Look Back: Astronauts crash
Date: 2/25/2010 Album ID: 951676
Photos by Post-Dispatch staff photographers
Elliott See and Charles Bassett were the lead crew for Gemini IX, a mission scheduled for May 1966, all part of the learning curve in the race to the moon. On Feb. 28, 1966, with fog and rain covering Lambert, their military training jet approached too high and began a tight swing around the airport, eventually crashing into Building 101 of the McDonnell complex. Both astronauts died in the crash.
Astronaut Elliott M. See Jr., pilot of the T-38 jet when it crashed near Lambert St. Louis International Airport on Feb. 28, 1966, killing him and former astronaut Charles A. Bassett II. See and Bassett were the lead crew for Gemini IX, scheduled for May 1966. They had flown to St. Louis that morning for simulator training and other work with the Gemini program. Their T-38 struck the very building that housed their Gemini IX. The T-38, one of a fleet owned by NASA, was a twin-engine training jet.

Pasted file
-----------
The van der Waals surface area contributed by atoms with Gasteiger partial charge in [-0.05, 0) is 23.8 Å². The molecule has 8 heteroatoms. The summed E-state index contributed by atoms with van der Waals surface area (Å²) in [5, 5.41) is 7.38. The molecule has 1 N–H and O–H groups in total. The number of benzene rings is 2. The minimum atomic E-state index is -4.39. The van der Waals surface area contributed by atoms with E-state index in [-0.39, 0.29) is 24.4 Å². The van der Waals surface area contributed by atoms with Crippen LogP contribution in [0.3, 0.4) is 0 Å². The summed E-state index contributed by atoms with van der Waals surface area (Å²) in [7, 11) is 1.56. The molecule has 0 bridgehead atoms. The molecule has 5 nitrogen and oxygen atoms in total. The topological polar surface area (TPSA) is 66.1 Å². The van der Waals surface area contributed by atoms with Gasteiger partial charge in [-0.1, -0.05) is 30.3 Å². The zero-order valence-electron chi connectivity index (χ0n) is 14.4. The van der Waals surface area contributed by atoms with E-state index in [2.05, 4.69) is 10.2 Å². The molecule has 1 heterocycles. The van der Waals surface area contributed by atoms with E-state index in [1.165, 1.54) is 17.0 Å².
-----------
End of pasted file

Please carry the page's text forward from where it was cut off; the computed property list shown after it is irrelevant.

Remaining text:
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Astronaut Charles A. Bassett II
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The wreckage of their T-38 training jet, covered with firefighting foam. The jet clipped the roof of Building 101 with its right wing, then skipped twice along the roof before plunging into a construction yard nearby and exploding. Both astronauts were killed in the wreck. (Post-Dispatch)
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Firefighters and McDonnell Aircraft Corp. employees at the scene. (Post-Dispatch)
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Another view of the charred remains of the fuselage of the T-38. (Scott Dine/Post-Dispatch)
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A truck slowly pulls the Gemini IX capsule past flags at half staff at a McDonnell parking lot on March 2, 1966, in memory of the two astronauts who were to have flown it into space. (James A. Rackwitz/Post-Dispatch)
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A truck hauls the covered remains of the T-38 east on the Mark Twain Expressway (Interstate 70) on March 7, 1966, en route to Scott Air Force Base near O'Fallon, Ill. (Lloyd Spainhower/Post-Dispatch)
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